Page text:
As for why zombies are hot right now, I’ve seen a number of articles attempting a psychological interpretation, what with the recession and all. I do think that under times of stress people turn more to horror movies as a way to release anxiety. But I also think monsters tend to come and go as fads, and we’ve been on a vampire/werewolf fad for a while now, so people want something new, and zombies don’t come with the psychological baggage and angst that vamps and weres do. No brain, no angst. A simple monster for a complex time.
PVN: You’ve got audio and excerpts from Dark Lady's Chosen (Chronicles of the Necromancer) online, plus there are other sites participating in your Days of the Dead blog tour. Where can we find all the goodies?
Gail: Check out my site at www.ChroniclesOfTheNecromancer.com, for all the downloads and more Days of the Dead stuff. Also, please find me on Twitter.com as GailZMartin and on Facebook and MySpace as well.
The first four Chronicles of the Necromancer books
The Blood King
Dark Lady's Chosen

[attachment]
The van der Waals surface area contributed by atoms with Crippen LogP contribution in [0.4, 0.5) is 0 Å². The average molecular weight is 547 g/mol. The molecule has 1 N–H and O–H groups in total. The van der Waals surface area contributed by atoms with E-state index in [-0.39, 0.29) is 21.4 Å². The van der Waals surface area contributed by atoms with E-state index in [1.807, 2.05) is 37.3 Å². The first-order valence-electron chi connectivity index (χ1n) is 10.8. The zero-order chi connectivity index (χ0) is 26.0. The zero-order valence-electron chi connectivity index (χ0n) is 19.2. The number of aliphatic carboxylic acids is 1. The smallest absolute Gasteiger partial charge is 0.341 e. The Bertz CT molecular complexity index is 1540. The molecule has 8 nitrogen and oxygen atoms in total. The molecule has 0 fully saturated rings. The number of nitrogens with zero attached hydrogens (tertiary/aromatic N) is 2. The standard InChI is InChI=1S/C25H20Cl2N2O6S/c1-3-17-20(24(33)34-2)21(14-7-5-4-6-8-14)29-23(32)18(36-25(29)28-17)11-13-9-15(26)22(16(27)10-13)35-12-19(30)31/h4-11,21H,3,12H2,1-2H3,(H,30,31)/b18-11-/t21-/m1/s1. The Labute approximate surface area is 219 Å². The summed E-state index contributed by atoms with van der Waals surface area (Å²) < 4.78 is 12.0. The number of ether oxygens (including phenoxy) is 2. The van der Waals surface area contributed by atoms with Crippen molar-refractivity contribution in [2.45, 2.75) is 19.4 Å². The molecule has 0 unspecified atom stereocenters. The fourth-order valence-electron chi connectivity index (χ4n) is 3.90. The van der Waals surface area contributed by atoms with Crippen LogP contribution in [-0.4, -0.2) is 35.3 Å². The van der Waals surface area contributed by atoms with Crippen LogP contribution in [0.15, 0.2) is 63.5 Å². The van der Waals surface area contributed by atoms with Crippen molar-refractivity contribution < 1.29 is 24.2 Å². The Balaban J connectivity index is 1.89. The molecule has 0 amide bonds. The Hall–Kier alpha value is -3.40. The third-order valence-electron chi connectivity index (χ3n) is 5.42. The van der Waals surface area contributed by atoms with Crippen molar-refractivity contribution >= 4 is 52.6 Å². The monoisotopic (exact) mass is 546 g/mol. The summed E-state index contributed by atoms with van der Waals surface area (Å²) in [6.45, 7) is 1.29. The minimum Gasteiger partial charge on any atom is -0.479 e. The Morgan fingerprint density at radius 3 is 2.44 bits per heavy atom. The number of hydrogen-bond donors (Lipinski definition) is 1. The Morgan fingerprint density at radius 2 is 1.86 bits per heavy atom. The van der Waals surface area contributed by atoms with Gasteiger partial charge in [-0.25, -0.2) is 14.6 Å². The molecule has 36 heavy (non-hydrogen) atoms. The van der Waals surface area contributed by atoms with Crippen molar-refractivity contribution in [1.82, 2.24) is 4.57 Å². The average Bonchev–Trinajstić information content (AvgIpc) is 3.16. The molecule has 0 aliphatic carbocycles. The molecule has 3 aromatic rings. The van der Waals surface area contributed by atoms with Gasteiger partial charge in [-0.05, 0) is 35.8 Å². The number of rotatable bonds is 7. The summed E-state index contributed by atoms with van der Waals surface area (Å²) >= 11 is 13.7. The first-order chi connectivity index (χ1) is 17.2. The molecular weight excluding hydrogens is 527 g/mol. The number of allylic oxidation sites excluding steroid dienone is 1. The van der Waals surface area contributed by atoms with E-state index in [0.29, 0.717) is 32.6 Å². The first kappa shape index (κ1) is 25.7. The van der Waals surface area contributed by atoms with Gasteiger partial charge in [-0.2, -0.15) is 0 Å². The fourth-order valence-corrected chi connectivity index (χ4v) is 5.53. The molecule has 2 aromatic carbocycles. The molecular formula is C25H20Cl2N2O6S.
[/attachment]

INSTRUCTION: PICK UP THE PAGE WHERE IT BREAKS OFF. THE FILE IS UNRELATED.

The titles above are available on ebook through Double Dragon. These four books will also be available on audiobook from Audible.com in December, 2009. Dark Lady's Chosen debuts in paperback from Solaris Books on December 29, 2009.
[The contest portion has ended. Thanks to everyone who participated!]
For the contest Gail is offering signed copy of a limited edition ARC for The Blood King and a signed copy of Dark Haven for 2 winners
For a chance to win do one or more of the following
* Ask Gail a question
* Post a comment
* Link this interview to your own site or a social network site, and be sure to let me know the URL
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Contest ends November 2nd at 11:59 PM Hawaii Time